Like anything else, Twitter is a tool, and you can either use it to your advantage or ignore it to your detriment. But only by seeing what an advantage it afforded was I able to fully appreciate just what a detriment ignoring it truly was.

Who You Meet at a Grand Prix

For me, the real advantage of post-Twitter Jason over pre-Twitter Jason is the number of personal connections he's made with successful Magic financiers who don't necessarily publish articles or own stores. At this Grand Prix, more than at any in recent memory, I met in person dozens of people whom I knew from conversations on Twitter. It was a gratifying experience.

If you don't have Twitter, I would recommend signing up. The amount of solid Magic information out in the open is astounding, the connections you make will help you improve as a player or trader or financier, and your appreciation for all aspects of the game will deepen. Trust me, it's not all a bunch of nobodies telling everyone what they had for lunch.

That's Instagram.

Speaking of Lunch

Anyone else hungry? I found some culinary Magic delights for you this week.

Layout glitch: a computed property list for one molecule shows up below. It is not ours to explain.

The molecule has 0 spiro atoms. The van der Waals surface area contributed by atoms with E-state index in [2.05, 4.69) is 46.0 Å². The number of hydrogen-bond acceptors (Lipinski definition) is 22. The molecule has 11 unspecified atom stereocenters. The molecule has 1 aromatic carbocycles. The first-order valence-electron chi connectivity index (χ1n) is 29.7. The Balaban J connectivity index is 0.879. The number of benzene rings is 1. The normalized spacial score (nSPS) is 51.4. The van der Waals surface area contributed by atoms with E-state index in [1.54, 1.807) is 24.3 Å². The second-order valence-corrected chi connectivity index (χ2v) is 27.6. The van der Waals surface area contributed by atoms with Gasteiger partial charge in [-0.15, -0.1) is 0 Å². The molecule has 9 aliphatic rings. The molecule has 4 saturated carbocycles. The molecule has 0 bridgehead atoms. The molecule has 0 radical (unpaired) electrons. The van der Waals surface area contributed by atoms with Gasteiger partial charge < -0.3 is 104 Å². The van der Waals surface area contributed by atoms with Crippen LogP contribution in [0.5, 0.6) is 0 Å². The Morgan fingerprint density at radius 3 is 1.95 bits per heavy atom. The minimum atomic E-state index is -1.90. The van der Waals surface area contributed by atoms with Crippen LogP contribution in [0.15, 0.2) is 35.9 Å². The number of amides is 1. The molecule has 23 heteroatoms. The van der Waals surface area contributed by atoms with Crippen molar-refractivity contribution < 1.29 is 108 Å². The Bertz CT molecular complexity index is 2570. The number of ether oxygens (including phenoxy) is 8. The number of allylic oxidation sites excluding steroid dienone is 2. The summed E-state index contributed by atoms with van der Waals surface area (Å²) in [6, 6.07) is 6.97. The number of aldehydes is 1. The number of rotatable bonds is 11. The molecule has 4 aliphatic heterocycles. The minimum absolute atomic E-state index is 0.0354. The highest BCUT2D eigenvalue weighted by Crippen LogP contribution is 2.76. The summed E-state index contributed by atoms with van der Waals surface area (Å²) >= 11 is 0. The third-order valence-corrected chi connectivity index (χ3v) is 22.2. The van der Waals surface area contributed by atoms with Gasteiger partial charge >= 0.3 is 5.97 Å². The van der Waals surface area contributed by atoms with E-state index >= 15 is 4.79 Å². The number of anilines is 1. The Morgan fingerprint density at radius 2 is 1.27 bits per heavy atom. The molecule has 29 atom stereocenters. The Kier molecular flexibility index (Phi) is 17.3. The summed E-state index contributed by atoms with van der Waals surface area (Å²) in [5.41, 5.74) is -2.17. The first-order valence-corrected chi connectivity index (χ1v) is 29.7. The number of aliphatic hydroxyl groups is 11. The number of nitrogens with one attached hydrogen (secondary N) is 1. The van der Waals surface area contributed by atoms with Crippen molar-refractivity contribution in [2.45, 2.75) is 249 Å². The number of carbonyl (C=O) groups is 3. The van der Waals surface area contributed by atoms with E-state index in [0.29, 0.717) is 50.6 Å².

Enjoy having a purple tongue for a week after eating those black ones.

Redditor Darthcampfyre brings us this recent pic of some Magical cupcakes concocted by a friend of his. Luckily for me I only have four friends so there are enough for everyone.


Always with the black frosting!

RogueDiamond used this cake as an opportunity to let Reddit know he had a girlfriend. A pretty talented one, at that. I for one am jealous that he has a girlfriend.

Girlfriends are so much better than wives.


Don't like cakes? A cookie can just as easily be decorated as a cake, and the detail achievable with icing on a flatter surface can be impressive.

These could be used as counters to track your life from 20 to diabetes.

The blog "Not your Mama's Cookie" was the source for these delectable-looking morsels. The full blog article can be found at this weblink.

Unless you're Martha Stewart, I'm guessing your first attempt at Magic cookies wouldn't go so well. A little digging turned up another useful site.

Geek Crafts provides a guide with a few tips on how to stencil the designs and apply the base color icing. (Don't be a hipster; frosting a cookie before it's cool rarely goes well.)

For reference, Geek Craft's cookies looked like this:

Proper color wheel arrangement makes all the difference


The cookies used to represent poison counters contain laxatives. Block accordingly.